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Mona Lisa Smile By: Eli Lehrer
FrontPageMagazine.com | Wednesday, January 07, 2004


At a glance, Mike Newell's new film Mona Lisa Smile, released three weeks ago, seems a slight entertainment. While it offers a few outstanding performances and terrific production design, Mona Lisa Smile never comes close to greatness. 

Many critics have called the movie a female version of Peter Weir's Dead Poets Society, and, indeed, both movies share a plot outline: an unconventional teacher shows up at a staid educational institution, asks students to reassess their lives, gets in trouble as a result, but changes students nonetheless.

In Mona Lisa Smile, the teacher in question is Katherine Watson (Julia Roberts): a free-spirited art historian from California who comes to shake up Wellesley college. She gets involved in her students' personal lives and makes waves with her enthusiasm for modern art. The students all fit broad stereotypes: viewers meet prim know-it-all Betty Warren (Kirsten Dunst), conflicted intellectual Joan Brandwyn (Julia Stiles), and slutty (at least for her time) Giselle Levy (Maggie Gyllenhall). Watson, meanwhile, keeps in touch with a far-away boyfriend, refuses to get engaged with him, and beds attractive Italian professor Bill Dunbar (Dominc West) before breaking up with him. 

In the end, traditionalist trustees and a conservative president force Watson out of the college. But Betty leaves the loveless marriage that appeared to trap her, Joan seriously considers law school as an alternative to marriage, and Giselle finds a good role model. The movie deals in caricature and occasionally verges on the unbelievable: even a conservative college of the 1950s wouldn't have found non-representational art, already about 40 years old, intrinsically shocking and, even in the 1950s, a fair number of female college graduates had careers of their own.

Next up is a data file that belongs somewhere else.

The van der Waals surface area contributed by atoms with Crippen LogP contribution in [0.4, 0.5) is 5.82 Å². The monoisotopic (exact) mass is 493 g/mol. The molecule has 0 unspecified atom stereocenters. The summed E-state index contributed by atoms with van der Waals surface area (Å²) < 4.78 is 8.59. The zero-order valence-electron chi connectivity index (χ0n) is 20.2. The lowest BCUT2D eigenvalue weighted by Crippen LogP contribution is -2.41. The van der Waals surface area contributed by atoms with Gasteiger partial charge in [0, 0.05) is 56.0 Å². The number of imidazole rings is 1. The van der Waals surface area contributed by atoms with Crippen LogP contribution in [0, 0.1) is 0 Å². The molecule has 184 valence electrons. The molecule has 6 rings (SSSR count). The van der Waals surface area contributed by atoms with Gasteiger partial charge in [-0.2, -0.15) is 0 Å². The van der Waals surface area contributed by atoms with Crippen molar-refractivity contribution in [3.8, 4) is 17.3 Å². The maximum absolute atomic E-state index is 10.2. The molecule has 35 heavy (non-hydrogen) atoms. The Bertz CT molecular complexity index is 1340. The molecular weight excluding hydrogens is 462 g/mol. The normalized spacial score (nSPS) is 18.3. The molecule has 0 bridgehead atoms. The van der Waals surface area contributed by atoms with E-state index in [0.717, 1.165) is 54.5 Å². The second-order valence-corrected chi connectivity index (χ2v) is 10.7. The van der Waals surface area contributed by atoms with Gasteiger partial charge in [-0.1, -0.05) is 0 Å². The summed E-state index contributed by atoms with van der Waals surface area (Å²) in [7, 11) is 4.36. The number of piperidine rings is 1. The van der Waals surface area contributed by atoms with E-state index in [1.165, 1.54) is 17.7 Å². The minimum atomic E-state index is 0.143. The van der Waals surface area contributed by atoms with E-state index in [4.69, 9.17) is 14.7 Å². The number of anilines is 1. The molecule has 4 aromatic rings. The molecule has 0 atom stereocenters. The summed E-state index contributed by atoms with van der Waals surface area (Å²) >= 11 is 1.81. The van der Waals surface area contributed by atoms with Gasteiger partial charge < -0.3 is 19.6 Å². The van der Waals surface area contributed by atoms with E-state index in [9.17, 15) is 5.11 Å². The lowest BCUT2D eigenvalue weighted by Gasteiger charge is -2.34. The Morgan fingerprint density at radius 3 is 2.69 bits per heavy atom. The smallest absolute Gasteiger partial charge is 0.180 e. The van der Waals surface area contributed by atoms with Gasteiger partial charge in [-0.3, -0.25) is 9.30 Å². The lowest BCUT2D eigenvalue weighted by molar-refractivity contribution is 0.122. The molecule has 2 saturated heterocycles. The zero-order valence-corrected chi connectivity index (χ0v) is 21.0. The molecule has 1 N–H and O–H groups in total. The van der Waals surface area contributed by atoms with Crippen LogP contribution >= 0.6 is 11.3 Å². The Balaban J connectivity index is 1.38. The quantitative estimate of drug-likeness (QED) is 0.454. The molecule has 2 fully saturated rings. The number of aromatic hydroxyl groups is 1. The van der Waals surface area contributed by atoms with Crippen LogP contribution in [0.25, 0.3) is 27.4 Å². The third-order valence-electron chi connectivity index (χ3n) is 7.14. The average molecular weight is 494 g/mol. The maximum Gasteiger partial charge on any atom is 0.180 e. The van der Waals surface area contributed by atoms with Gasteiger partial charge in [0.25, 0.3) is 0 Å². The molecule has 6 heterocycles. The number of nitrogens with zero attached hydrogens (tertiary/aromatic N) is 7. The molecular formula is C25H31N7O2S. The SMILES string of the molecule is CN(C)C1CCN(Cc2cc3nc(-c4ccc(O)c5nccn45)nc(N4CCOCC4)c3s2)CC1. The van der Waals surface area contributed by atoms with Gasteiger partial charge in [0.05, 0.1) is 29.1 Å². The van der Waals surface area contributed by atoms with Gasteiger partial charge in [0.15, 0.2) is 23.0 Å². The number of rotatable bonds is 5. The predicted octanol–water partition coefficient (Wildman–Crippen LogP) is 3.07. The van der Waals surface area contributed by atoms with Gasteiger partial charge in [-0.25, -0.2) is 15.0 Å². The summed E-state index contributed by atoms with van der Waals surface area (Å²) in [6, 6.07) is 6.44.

What makes the movie more interesting than the womens' empowerment dreck that the Lifetime network churns out is the ambiguity of its central message. Newell and script writers Lawrence Konner and Mark Rosenthal (Mighty Joe Young, Star Trek VI) clearly support the film's theme that women shouldn't live for marriage alone. And the script isn't subtle about this. If anything, it proves a bit too clear cut: even ardent traditionalists wouldn't have a serious problem with Joan leaving a childless marriage with a philanderer, and Giselle's "promiscuity," while frowned on in her time, seems like natural behavior for someone who probably won't get married until age 30.

If the script only dealt in these sort of crude sterotypes, only the quality of the costumes and performances (particularly Gyllenhall's and Dunst's) would have saved it from sinking to TV movie quality. Instead, Konner, Rosenthal and Newell do something a little more bold: they recognize the value of tradition. Joan, who Watson encourages to apply to law school, gets into Yale and then decides not to go so that she can marry a boyfriend she truly loves and raise a family for him. "It's my choice," she tells the professor in a particularly emphatic speech. Maybe she's made the wrong choice but making a traditional choice, the film argues, doesn't make one a weakling. When Watson and Dunbar break up, likewise, Roberts' character confronts the dashing Italian professor about greatly exaggerated war stories he's often told in class. Dunbar responds with a tirade accusing the free spirit of trying to reshape her students just as much as the etiquette teachers do. It appears, interestingly, that he wins the argument. Tradition, even the most restrictive tradition, has real value: society (and women themselves) derived some benefits from the mommy-stays-at-home-while-daddy works model. Watson's free spirit after all, ends up breaking up a marriage (albeit a rather worthless one) and costing her a job. 

The movie could be a lot better: At its core, Mona Lisa Smile pretends to break down social barriers while actually preaching a moderate feminism that all but the most ardent social conservatives accept as common sense. But the movie's sense of political balance makes it much more interesting: the writers and director don't like every aspect of the socially constrained world of 1950s women's colleges (nor should they) but they do recognize that leaving behind its mores had a price.

Eli Lehrer is a writer in Arlington, VA.


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